Why Isn’t the Bible Chronological?

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Photo by Lisa Fotios on Pexels.com

Hey guys, I don’t know the answer to this question, so maybe you can help me out by sharing your thoughts in the comments section.  Or, perhaps you would like to simply RANT along with me, because this post is basically a complaint.

WHY are the books of the Bible NOT in chronological order?

WHY are the stories out of order?

Ezra should come after Daniel.  But they put if after 2 Chronicles.

Haggai should come after Ezra, but it’s way in the back by Malachi.

There are probably other examples, but you get my point:  this is really annoying!

Were the unregenerate non-believing Jews who put together the Old Testament trying to confuse people on purpose!??

Don’t get me wrong, I adore the books of the Bible, cherish the stories, delight in getting to know Old Testament saints like David and Elijah, and rejoice in the complete redemption that is described in Romans through Revelation . . .

But I just have to say that things would be a lot clearer if the books of the Old Testament were consistently chronological.

And to quote Forrest Gump, “That’s all I have to say about that.”

6 thoughts on “Why Isn’t the Bible Chronological?

  1. Lee Poskey

    Hey miss Lisa, I wish I knew the answer, but I don’t know either why the books aren’t arranged in chronological order.

    I am interested to learn that answer too.
    And I imagine that someone knows the answer.

    Liked by 2 people

  2. Tom M. (palm trees)

    Hi! Thanks for your keeping our brain cells churning and active. Not saying I have the correct answer, but here are a few things to ponder. Jesus stated in Luke 24:44, ““This is what I told you while I was still with you: Everything must be fulfilled that is written about me in the Law of Moses, the Prophets and the Psalms.” This is the categorization of the Hebrew Old Testament and it has a different order than the English Bible versions, so I believe. Interesting that the categorization of the English Bible books similarly follow this layout: (1)The Pentateuch/Law; Genesis, Exodus, Leviticus, Numbers, Deuteronomy; (4/5) The Prophets; and (3), the Psalms. Inserted in-between are (2), the Historical Books: Joshua through Esther. Jesus broke the categories even more simply as “the Law and the Prophets” (Matthew 5:17).

    I recall reading somewhere that honor was given to the Prophets by listing them according to their ‘status’, if I am not mistaken. Hence, we have the greater prophets vs. minor prophets. Therefore, my thoughts are that one would not place a ‘minor prophet’s’ writing alongside a ‘greater prophet’s’ writing. (Ezra following Daniel). You would not place a ‘minor prophet’ in the same category as a ‘historical book’ (Haggai with Ezra). It would be nice if Job was placed appropriately somewhere in Genesis since that would follow its timeline better. However, since it is considered a ‘poetical book’, if I am not mistaken, it is placed with the ‘poetical books’ in the Bible. Jeremiah’s Lamentations follows his writing, though, in the Major Prophets.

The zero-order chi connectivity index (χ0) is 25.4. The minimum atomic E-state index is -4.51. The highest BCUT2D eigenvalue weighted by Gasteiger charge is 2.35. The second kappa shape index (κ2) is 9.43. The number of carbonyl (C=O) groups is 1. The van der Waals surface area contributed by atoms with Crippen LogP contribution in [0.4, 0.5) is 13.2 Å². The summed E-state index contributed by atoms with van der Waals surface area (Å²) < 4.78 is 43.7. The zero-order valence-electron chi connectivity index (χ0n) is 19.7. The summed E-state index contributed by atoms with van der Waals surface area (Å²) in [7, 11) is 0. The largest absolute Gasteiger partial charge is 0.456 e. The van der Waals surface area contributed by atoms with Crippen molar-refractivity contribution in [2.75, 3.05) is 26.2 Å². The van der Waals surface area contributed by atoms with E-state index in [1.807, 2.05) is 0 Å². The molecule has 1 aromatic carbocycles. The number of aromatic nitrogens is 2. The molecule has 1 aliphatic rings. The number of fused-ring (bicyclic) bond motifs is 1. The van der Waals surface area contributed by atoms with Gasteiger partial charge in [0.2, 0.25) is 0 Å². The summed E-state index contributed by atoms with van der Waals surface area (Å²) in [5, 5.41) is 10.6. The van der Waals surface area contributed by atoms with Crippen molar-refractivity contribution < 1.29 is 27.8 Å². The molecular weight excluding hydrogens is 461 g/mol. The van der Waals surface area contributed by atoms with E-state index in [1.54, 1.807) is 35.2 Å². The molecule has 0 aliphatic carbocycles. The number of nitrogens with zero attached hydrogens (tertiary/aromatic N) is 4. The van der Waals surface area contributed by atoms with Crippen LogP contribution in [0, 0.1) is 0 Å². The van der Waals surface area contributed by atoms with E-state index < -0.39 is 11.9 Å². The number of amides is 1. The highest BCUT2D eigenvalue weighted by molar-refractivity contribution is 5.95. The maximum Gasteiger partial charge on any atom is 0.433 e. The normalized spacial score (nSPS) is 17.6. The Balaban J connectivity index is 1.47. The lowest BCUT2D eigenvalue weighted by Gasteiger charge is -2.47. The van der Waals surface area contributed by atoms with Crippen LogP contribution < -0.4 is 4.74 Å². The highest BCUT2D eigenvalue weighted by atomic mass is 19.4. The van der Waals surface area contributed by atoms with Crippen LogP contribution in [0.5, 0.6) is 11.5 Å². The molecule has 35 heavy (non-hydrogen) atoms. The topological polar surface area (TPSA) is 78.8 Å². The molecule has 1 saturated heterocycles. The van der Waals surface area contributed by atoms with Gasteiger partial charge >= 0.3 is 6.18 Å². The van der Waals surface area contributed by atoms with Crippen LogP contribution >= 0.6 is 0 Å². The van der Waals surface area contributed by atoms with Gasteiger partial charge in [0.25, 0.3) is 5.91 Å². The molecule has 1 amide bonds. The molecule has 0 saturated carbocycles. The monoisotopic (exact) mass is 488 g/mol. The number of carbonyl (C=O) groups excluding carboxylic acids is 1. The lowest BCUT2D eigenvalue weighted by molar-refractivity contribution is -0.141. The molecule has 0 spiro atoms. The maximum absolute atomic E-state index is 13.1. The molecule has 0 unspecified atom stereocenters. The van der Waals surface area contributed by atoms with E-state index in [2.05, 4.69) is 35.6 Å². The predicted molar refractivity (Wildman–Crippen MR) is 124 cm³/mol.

Please, don’t take my word on this. Follow the pattern of the Bereans (Acts 17:11) and check for yourself if this is true or not. I often hesitate giving my opinions because they can, may and often be wrong. I worry about James 3:1! Regardless, merely a suggestion and a guess are presented here and is not to be taken as fact. Thanks again for stirring our brain cells with your query!

    A really nice book to read regarding how we obtained our Old and New Testament is, “From God to Us” by Norman L. Geisler and William E. Nix. It has been ages since I read the book. I need to go back and re-read it. I don’t recall if it speaks about how the order of the books were determined, though.

    Spring is only several weeks away!

    Liked by 1 person

    1. momforfreedom

      Hey Palm Tree Tom! I so enjoy reading your comments. Thank you for all of that detailed information. You reminded me that there is a reason for the madness — lol. 😁 I truly appreciate your take on this, and your reminder to us that there is an academic view that explains the categorization and order of the OT books. That certainly does help!

      My biggest complaint is that Ezra was placed after 2 Chronicles, which gives one the impression that the events of Ezra happened directly after the events of 2 Chronicles, and which makes the history of Israel seem entirely confusing. How many ‘seekers’ pick up the Bible, begin reading from the beginning, achieve the miracle of making it through 1 & 2 Samuel, 1 & 2 Kings AND 1 & 2 Chronicles (not the most exciting reading in the world, especially if you’re a girly girl like me who doesn’t really care about all the fine details of wars and battles….), and then this seeker makes it to the book of Ezra! And …. uh? . . . What? It’s totally out of order, and what if they get so muddled that they just throw away the Bible in frustration. … but, who knows? Maybe most people have more patience than me. And, thankfully, God doesn’t ask us to put our faith in the Bible, but in the living Word of God, Jesus Christ who died and who rose again.

      Anyway, it’s always fun chatting with you, Tom. Have a great week!

      Like

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